Sir Michael John Gambon CBE (born 19 October 1940) is an Irish-English actor. Having trained under Laurence Olivier, he started his career on stage at the Royal National Theatre. Gambon is known for portraying Professor Albus Dumbledore in the Harry Potter film series from 2004 to 2011.
Having started his career on the theatre with Olivier with the National Theatre Company at the Old Vic, Gambon appeared in many productions of works by William Shakespeare such as Othello, Hamlet, Macbeth and Coriolanus. Gambon has been nominated for thirteen Olivier Awards for his work on the London stage. He won three awards including for his performance as Eddie Carbone in Arthur Miller's A View from the Bridge in 1987. He also won for his performances in Alan Ayckbourn's plays A Chorus of Disapproval and Man of the Moment. For his work on the Broadway stage he went on to receive a Tony Award nomination for Best Actor in a Play for his performance as Tom Sergeant in David Hare's Skylight in 1997. He also received a Drama Desk Award, and Olivier Award nomination. In 2013, Gambon took part in the 50th Anniversary Celebration of the National Theatre.
Gambon made his film debut in Othello (1965) alongside Laurence Olivier and Maggie Smith. Gambon's other films include Peter Greenaway's The Cook, the Thief, His Wife & Her Lover (1989), Iain Softley's The Wings of the Dove (1997), Michael Mann's The Insider (1999), Robert Altman's Gosford Park (2001), Michael Apted's Amazing Grace (2006), Tom Hooper's The King's Speech (2010), Dustin Hoffman's Quartet (2012), and Stephen Frears' Victoria & Abdul (2017). Gambon has also appeared in the Wes Anderson films The Life Aquatic with Steve Zissou (2004), and Fantastic Mr. Fox (2009). He is known for his performances in television programmes such as The Singing Detective (1986), Wives and Daughters (1999), Path to War (2002), Cranford (2007), Emma (2009), The Casual Vacancy (2015), Churchill's Secret (2016), and Little Women (2017).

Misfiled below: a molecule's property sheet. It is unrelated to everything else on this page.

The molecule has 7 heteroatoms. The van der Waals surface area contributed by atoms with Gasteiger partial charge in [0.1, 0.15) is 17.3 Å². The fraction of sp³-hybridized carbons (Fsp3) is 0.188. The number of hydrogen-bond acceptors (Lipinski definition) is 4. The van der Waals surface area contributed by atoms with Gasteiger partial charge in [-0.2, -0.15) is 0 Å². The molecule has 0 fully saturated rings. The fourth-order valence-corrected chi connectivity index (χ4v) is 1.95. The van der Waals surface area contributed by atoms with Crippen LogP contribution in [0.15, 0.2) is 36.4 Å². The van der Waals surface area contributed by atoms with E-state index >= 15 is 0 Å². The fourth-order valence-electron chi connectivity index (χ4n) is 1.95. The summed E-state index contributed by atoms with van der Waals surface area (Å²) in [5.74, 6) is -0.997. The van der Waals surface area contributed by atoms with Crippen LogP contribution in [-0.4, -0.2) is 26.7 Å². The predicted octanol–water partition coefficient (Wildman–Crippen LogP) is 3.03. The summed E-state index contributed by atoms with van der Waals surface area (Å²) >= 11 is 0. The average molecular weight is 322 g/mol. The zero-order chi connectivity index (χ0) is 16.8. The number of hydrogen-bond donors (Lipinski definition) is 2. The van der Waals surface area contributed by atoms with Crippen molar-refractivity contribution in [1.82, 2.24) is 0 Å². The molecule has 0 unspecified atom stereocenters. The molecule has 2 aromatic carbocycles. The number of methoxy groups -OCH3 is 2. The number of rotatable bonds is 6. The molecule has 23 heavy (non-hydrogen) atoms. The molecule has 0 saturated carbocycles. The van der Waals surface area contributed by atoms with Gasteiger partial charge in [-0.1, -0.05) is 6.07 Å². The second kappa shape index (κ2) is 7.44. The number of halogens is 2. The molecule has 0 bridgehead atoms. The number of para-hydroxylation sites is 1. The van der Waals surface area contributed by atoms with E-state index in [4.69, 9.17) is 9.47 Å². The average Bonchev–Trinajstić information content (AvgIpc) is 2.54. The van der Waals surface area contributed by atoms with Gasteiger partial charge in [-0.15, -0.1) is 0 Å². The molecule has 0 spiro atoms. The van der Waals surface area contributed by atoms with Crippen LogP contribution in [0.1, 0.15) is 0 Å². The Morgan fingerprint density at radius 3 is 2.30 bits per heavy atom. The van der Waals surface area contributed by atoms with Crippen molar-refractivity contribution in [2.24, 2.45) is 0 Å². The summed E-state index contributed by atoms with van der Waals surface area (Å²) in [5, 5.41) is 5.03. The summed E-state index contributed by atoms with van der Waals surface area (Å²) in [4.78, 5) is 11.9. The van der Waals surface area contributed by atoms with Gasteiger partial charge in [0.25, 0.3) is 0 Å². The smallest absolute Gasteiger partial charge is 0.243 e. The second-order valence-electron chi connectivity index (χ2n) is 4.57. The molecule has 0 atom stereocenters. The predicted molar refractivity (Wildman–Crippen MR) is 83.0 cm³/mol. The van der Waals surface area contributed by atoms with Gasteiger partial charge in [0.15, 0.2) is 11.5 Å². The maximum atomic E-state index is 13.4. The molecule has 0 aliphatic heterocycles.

Gambon was knighted in 1998 for services to drama. He has received four BAFTA TV Awards, three Olivier Awards (a thirteen-time nominee), and the 2017 Irish Film & Television Academy Lifetime Achievement Award. In 2020, he was listed at No. 28 on The Irish Times' list of Ireland's greatest film actors. He retired from stage acting in 2015 due to memory loss, but continues to act on screen.
The INTP personality type is intellectually curious and enjoys the more complex and theoretical problems, often for their own sake. Practical application has little interest for them, preferring to identify the solutions and then leave someone else to plan the work. They do however like things done properly and have very high standards. The routine, the detail bores them rigid and they will put off completing tasks, especially those that they see as unnecessary, preferring to 'blitz' them nearer the deadline. For the INTP follow-through does not come naturally, and completion will be via huge bursts of energy at the last minute but it will be done.